Friday, January 20, 2012

The one in which we're rescued by two burly men.

I thought the day was going well when I headed home early from work to wait for Washington Gas to come install a new meter reader and they actually came on time.  You know how all utilities like to seize control of your life and schedule by giving you a three hour window?  Well, my window was 4:00 - 7:00 p.m. and the guy actually came at 4:30.  And was in and out in less than 10 minutes!  You heard that right: a serviceman showed up on the early-side of the window and actually came and left without any trouble or trying to up-sell me anything. 

Like I said, the afternoon was going mighty fine.

Then, at 6:45 when I went to pick up Blake from the metro and then head to dinner with friends, everything took a turn for the worse.  It is probably a three minute drive from our house to the metro kiss-and-ride, but somehow in that three minutes I managed to get a flat (VERY FLAT) tire on the front driver's side.

As I turned onto the main road to cross the intersection by our house, I started to feel a horrible shuddering/scraping and hear a screeching/scratching/rumbling coming from the car.  I felt like I was driving the space shuttle circa 1970.  It was that loud and bumpy. 

Pedestrians walking home from the metro were turning to watch me cross the intersection as sparks were flying from under the car and a sound akin to a jackhammer assaulted their ears.

I felt trapped.  There's nowhere to pull over (unless I wanted to block an entire lane of traffic).  The next block felt like an eternity, but I had no choice.

I pulled into the kiss-and-ride as quickly as I could into the spot nearest the road, stopped the car, jumped out, and investigated.

Flat as a pancake.  And giving off a rubbery-smelling smoke.

I had been driving on my rims for the last block.  I hate to think of the ruts I must have left in the street along the way.

As I frantically called Blake, I noticed a man walking towards me.  It was the young, clean-cut driver of the temple shuttle.  He ran up to see if I needed help and told me he could hear me coming all the way down the street. Perfect.  (And that, my friends, proves that Mormons really are the nicest!)

I told Mr. Temple Van Driver that we'd be fine and my husband would be there momentarily.  Well, turns out that we probably should have used his help.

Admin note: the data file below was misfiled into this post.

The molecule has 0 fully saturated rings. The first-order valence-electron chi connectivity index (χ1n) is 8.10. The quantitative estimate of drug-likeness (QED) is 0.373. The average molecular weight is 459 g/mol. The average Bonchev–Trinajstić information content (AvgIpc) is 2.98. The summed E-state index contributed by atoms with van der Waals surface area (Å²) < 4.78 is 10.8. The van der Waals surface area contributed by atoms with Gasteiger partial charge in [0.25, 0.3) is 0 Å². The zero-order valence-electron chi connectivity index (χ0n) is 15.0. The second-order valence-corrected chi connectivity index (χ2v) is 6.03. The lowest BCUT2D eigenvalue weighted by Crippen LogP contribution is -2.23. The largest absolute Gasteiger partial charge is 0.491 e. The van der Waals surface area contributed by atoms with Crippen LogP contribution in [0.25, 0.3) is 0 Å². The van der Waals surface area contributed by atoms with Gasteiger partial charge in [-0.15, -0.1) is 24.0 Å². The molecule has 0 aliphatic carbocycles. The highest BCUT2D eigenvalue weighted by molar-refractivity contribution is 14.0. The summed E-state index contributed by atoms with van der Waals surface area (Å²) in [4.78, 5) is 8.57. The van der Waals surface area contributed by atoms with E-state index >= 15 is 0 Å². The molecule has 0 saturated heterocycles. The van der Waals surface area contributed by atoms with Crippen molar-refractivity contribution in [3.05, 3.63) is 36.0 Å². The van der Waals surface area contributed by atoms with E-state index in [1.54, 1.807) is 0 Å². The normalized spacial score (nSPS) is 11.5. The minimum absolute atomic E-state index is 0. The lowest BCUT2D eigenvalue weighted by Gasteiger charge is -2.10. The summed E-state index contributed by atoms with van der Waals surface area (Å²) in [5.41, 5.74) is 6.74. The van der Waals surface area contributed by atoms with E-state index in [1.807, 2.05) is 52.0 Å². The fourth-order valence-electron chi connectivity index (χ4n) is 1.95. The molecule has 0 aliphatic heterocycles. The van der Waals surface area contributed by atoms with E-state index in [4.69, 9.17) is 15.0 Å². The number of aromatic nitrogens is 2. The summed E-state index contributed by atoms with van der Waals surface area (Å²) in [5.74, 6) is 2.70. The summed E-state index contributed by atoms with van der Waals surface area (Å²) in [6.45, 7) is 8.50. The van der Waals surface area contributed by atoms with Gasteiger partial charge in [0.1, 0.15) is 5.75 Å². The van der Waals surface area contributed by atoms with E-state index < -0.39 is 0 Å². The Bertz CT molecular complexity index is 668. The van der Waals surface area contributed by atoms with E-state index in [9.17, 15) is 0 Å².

The bolts on the wheel were so tight that we couldn't get them to budge. 

We tried for 15 minutes, called our friends to reschedule dinner, and then called AAA.

They routed us first through Northern California, then, when we explained we were in Washington DC, they routed us through Washington State (of course), and then finally to Maryland.  It took about 15 minutes just to talk to the right person.  We were told that it would be another 45 minutes before someone could get to us.

So we went back out into the 20 degree weather to have another go at it.  (Did I mention that I'd left my gloves at home because I didn't think I'd be outside.  Perfect.  Frozen claw hands.)  No luck for another 5 minutes.

Then, the heavens parted and two men that were meeting up at the metro took pity on us and came over to investigate.  Turns out they were mechanics.  Big, all-knowing mechanics.  What are the odds?

With some finagling, they had the offending tire off and replaced with our spare with ease.  Our spare that also turned out to be rather flat.

Luckily it was not quite flat enough that we couldn't drive on it.  We made it around the corner to the nearest gas station and filled the spare before crossing our fingers and heading for home. 

We were cold, stressed and tired.  So, after telling Blake that I was never driving alone, anywhere, ever again, we ended tried to mend what was left of the evening by ordering Chinese.  Takeout is always a good consolation prize.

1 comment:

  1. Wow, what a day. I think that if I ever get tired of boring ol' Illinois I should move to Washington DC where all the excitement is. P.S. I love reading your blog - I just suck at leaving comments. I love you, Rach!